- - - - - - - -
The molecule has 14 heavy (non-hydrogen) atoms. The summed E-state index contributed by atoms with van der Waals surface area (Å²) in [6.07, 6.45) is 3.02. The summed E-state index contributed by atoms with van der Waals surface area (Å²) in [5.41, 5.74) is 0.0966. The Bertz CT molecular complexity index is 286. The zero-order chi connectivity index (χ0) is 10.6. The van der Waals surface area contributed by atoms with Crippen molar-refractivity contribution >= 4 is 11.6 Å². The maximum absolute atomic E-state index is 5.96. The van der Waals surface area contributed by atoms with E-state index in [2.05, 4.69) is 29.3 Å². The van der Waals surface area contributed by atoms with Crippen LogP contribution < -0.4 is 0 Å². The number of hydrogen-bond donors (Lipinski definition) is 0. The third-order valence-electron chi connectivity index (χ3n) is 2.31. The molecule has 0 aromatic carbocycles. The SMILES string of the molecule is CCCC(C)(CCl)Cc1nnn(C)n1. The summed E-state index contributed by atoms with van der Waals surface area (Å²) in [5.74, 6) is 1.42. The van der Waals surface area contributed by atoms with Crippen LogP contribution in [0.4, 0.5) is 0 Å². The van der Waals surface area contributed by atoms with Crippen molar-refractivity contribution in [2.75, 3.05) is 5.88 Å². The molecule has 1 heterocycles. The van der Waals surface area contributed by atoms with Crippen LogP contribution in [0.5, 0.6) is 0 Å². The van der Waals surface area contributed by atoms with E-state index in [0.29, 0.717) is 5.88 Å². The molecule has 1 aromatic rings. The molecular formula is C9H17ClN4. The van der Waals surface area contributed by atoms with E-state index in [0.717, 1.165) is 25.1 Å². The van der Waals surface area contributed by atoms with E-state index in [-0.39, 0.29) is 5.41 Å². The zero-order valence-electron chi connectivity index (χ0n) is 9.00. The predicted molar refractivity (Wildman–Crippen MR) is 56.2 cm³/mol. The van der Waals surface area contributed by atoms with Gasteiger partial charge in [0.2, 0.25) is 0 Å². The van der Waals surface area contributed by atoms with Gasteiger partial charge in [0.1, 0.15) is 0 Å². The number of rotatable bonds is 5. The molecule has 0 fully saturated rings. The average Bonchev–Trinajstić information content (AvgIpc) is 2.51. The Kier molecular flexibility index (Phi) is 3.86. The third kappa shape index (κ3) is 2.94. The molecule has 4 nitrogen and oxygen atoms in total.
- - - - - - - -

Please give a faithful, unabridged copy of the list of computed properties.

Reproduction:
The molecule has 14 heavy (non-hydrogen) atoms. The summed E-state index contributed by atoms with van der Waals surface area (Å²) in [6.07, 6.45) is 3.02. The summed E-state index contributed by atoms with van der Waals surface area (Å²) in [5.41, 5.74) is 0.0966. The Bertz CT molecular complexity index is 286. The zero-order chi connectivity index (χ0) is 10.6. The van der Waals surface area contributed by atoms with Crippen molar-refractivity contribution >= 4 is 11.6 Å². The maximum absolute atomic E-state index is 5.96. The van der Waals surface area contributed by atoms with E-state index in [2.05, 4.69) is 29.3 Å². The van der Waals surface area contributed by atoms with Crippen LogP contribution < -0.4 is 0 Å². The number of hydrogen-bond donors (Lipinski definition) is 0. The third-order valence-electron chi connectivity index (χ3n) is 2.31. The molecule has 0 aromatic carbocycles. The SMILES string of the molecule is CCCC(C)(CCl)Cc1nnn(C)n1. The summed E-state index contributed by atoms with van der Waals surface area (Å²) in [5.74, 6) is 1.42. The van der Waals surface area contributed by atoms with Crippen LogP contribution in [0.4, 0.5) is 0 Å². The van der Waals surface area contributed by atoms with Crippen molar-refractivity contribution in [2.75, 3.05) is 5.88 Å². The molecule has 1 heterocycles. The van der Waals surface area contributed by atoms with Crippen LogP contribution in [0.5, 0.6) is 0 Å². The van der Waals surface area contributed by atoms with E-state index in [0.29, 0.717) is 5.88 Å². The molecule has 1 aromatic rings. The molecular formula is C9H17ClN4. The van der Waals surface area contributed by atoms with E-state index in [0.717, 1.165) is 25.1 Å². The van der Waals surface area contributed by atoms with E-state index in [-0.39, 0.29) is 5.41 Å². The zero-order valence-electron chi connectivity index (χ0n) is 9.00. The predicted molar refractivity (Wildman–Crippen MR) is 56.2 cm³/mol. The van der Waals surface area contributed by atoms with Gasteiger partial charge in [0.2, 0.25) is 0 Å². The van der Waals surface area contributed by atoms with Gasteiger partial charge in [0.1, 0.15) is 0 Å². The number of rotatable bonds is 5. The molecule has 0 fully saturated rings. The average Bonchev–Trinajstić information content (AvgIpc) is 2.51. The Kier molecular flexibility index (Phi) is 3.86. The third kappa shape index (κ3) is 2.94. The molecule has 4 nitrogen and oxygen atoms in total.